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The Collaborative International Dictionary of English v.0.48:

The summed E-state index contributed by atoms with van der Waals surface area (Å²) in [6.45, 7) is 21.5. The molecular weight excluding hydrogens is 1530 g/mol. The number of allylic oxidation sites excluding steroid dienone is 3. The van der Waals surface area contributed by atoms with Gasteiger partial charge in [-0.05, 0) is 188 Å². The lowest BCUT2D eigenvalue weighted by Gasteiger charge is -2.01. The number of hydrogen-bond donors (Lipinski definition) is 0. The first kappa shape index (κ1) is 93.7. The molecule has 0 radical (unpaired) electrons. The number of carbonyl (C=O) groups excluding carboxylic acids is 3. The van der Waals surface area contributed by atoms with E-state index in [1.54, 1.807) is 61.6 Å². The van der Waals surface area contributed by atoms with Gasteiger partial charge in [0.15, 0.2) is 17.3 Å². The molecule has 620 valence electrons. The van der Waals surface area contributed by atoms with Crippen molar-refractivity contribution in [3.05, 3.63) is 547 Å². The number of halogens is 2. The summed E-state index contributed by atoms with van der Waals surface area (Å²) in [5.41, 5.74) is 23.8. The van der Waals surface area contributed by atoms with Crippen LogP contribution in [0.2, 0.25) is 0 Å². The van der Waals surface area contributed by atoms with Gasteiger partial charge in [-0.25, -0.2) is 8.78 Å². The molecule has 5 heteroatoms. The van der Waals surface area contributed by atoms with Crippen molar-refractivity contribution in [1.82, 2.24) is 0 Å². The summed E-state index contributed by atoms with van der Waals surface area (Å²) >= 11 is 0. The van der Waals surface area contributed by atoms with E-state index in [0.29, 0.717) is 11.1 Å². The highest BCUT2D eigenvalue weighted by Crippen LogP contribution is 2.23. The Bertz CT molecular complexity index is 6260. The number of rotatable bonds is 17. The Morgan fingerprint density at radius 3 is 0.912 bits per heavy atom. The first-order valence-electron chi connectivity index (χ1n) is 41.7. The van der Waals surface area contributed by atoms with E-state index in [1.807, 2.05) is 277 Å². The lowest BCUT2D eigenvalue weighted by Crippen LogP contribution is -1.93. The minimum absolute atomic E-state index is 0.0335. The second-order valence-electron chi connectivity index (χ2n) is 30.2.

Launch \Launch\ (l[add]nch or l[aum]nch), v. i. [imp. & p. p. Launched (l[add]ncht or l[aum]ncht); p. pr. & vb. n. Launching.] [OE. launchen to throw as a lance, OF. lanchier, another form of lancier, F. lancer, fr. lance lance. See Lance.] [Written also lanch.] 1. To throw, as a lance or dart; to hurl; to let fly. [1913 Webster] 2. To strike with, or as with, a lance; to pierce. [Obs.] [1913 Webster] Launch your hearts with lamentable wounds. --Spenser. [1913 Webster] 3. To cause to move or slide from the land into the water; to set afloat; as, to launch a ship. [1913 Webster] With stays and cordage last he rigged the ship, And rolled on levers, launched her in the deep. --Pope. [1913 Webster] 4. To send out; to start (one) on a career; to set going; to give a start to (something); to put in operation; as, to launch a son in the world; to launch a business project or enterprise. [1913 Webster] All art is used to sink episcopacy, and launch presbytery in England. --Eikon Basilike. [1913 Webster]